In the future, the Caspian Sea should become a “sea of cooperation, not competition.” The Convention on the Legal Status of the Caspian Sea establishes a platform for the beginning of constructive interaction between the five Caspian countries in energy and security. The signing of the document is a fait accompli, and no state outside the Caspian region can influence the situation in any way, says Valdai Club expert Farhad Mammadov.
During the June 22 Eastern Partnership (EaP) meeting in Minsk, Azerbaijan’s Foreign Minister Elmar Mammadyarov outlined his country’s key areas of cooperation with the European Union and said the two sides are close to signing a document listing their “Partnership Priorities” (Mfa.gov.az, June 22). EU-Azerbaijani relations suffered in the past because of the European Parliament’s (EP) critical resolutions on Azerbaijan (see EDM, June 22, 2017).
The mass street protests across Armenia, which began in late March, forced the resignation, on April 23, of Serzh Sargsyan, who had recently taken over as prime minister (with strengthened constitutional powers) after ruling as president for the last decade.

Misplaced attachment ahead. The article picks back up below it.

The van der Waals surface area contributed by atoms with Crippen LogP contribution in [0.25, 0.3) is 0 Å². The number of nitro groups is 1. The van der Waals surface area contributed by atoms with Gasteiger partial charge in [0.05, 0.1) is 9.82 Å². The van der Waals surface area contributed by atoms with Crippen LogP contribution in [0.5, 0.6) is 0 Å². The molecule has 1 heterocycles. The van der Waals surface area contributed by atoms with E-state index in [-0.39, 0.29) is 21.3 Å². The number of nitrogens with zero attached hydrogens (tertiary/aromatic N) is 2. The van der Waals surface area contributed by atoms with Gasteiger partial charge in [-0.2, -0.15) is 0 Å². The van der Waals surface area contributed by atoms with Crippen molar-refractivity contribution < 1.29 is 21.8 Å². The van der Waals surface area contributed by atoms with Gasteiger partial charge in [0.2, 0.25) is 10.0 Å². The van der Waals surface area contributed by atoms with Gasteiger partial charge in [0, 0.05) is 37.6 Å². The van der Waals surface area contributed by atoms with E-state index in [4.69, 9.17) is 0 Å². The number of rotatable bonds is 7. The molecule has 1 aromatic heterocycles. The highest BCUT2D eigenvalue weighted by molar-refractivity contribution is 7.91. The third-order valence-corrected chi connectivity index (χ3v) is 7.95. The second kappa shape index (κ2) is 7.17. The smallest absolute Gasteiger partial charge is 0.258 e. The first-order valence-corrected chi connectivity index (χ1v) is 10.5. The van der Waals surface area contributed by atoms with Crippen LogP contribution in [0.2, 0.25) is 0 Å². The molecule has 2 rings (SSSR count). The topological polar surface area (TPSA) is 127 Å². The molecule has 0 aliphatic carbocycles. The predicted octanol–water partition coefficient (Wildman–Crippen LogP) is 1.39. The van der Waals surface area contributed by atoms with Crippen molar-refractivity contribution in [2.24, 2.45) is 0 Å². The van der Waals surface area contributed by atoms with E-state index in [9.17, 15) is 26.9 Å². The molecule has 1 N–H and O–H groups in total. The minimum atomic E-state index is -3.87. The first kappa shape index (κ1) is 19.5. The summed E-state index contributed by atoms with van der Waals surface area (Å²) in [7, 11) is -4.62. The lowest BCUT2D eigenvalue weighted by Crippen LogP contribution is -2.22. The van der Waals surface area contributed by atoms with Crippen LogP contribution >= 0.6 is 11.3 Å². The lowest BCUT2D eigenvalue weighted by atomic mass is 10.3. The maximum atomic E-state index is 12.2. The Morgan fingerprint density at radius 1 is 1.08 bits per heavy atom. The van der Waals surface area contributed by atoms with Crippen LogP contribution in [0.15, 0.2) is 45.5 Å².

Over the past two decades, Azerbaijan has been engaged in a massive effort to modernize and upgrade its military. War with Armenia over the breakaway Nagorno-Karabakh region forced Baku to drastically ramp up military spending and invest vigorously in various military technologies.
Encouraged by a tremendous influx in oil revenue, Azerbaijan has managed to achieve a twentyfold increase in military spending over the past decade.
Valery Gerasimov, the chief of the General Staff of the Russian Armed Forces, and Curtis Scaparrotti, the North Atlantic Treaty Organization’s (NATO) Supreme Allied Commander Europe (SACEUR), met in Baku on April 19 to discuss several issues related to military posture and exercises. The two pointedly agreed to keep their communication channels open following these talks (Nato.int, April 19).
On April 23, Armenian PM Serzh Sargsyan resigned after days of mass protests. He was a President for the last ten years and tried to continue to rule his country as a Prime Minister after the constitutional amendments. Some commentators rushed to express their satisfaction and evaluated the resignation of Sargsyan as a triumph of democracy.